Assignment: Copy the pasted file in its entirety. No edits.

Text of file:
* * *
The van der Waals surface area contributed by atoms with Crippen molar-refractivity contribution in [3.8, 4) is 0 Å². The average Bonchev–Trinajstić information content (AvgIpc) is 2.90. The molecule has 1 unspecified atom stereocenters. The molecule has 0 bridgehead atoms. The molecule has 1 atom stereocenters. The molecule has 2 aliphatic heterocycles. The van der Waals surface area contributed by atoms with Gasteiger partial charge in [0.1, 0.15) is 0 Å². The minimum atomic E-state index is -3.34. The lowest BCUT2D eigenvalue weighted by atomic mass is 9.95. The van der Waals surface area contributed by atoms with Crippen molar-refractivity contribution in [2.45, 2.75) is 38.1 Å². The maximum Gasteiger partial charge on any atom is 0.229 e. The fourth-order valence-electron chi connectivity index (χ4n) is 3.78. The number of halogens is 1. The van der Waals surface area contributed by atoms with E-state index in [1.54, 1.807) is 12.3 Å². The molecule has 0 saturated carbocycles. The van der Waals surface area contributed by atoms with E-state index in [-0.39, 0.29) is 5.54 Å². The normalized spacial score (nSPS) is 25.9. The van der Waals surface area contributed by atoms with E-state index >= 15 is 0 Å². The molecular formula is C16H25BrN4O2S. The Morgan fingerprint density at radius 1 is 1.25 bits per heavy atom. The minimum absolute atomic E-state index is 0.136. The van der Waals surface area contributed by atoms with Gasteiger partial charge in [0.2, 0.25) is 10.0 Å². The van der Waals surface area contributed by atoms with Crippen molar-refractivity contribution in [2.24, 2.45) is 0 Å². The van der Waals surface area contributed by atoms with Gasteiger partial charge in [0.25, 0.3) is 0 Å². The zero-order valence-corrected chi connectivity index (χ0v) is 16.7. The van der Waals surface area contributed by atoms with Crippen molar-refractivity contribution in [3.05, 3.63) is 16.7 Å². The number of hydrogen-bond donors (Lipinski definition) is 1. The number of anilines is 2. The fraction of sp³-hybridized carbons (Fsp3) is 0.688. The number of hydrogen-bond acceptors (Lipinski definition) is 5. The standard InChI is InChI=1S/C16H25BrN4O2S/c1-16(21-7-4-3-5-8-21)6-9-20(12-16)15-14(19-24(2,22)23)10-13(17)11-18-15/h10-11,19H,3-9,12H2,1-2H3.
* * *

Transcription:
The van der Waals surface area contributed by atoms with Crippen molar-refractivity contribution in [3.8, 4) is 0 Å². The average Bonchev–Trinajstić information content (AvgIpc) is 2.90. The molecule has 1 unspecified atom stereocenters. The molecule has 0 bridgehead atoms. The molecule has 1 atom stereocenters. The molecule has 2 aliphatic heterocycles. The van der Waals surface area contributed by atoms with Gasteiger partial charge in [0.1, 0.15) is 0 Å². The minimum atomic E-state index is -3.34. The lowest BCUT2D eigenvalue weighted by atomic mass is 9.95. The van der Waals surface area contributed by atoms with Crippen molar-refractivity contribution in [2.45, 2.75) is 38.1 Å². The maximum Gasteiger partial charge on any atom is 0.229 e. The fourth-order valence-electron chi connectivity index (χ4n) is 3.78. The number of halogens is 1. The van der Waals surface area contributed by atoms with E-state index in [1.54, 1.807) is 12.3 Å². The molecule has 0 saturated carbocycles. The van der Waals surface area contributed by atoms with E-state index in [-0.39, 0.29) is 5.54 Å². The normalized spacial score (nSPS) is 25.9. The van der Waals surface area contributed by atoms with E-state index >= 15 is 0 Å². The molecular formula is C16H25BrN4O2S. The Morgan fingerprint density at radius 1 is 1.25 bits per heavy atom. The minimum absolute atomic E-state index is 0.136. The van der Waals surface area contributed by atoms with Gasteiger partial charge in [0.2, 0.25) is 10.0 Å². The van der Waals surface area contributed by atoms with Crippen molar-refractivity contribution in [2.24, 2.45) is 0 Å². The van der Waals surface area contributed by atoms with Gasteiger partial charge in [0.25, 0.3) is 0 Å². The zero-order valence-corrected chi connectivity index (χ0v) is 16.7. The van der Waals surface area contributed by atoms with Crippen molar-refractivity contribution in [3.05, 3.63) is 16.7 Å². The number of hydrogen-bond donors (Lipinski definition) is 1. The number of anilines is 2. The fraction of sp³-hybridized carbons (Fsp3) is 0.688. The number of hydrogen-bond acceptors (Lipinski definition) is 5. The standard InChI is InChI=1S/C16H25BrN4O2S/c1-16(21-7-4-3-5-8-21)6-9-20(12-16)15-14(19-24(2,22)23)10-13(17)11-18-15/h10-11,19H,3-9,12H2,1-2H3.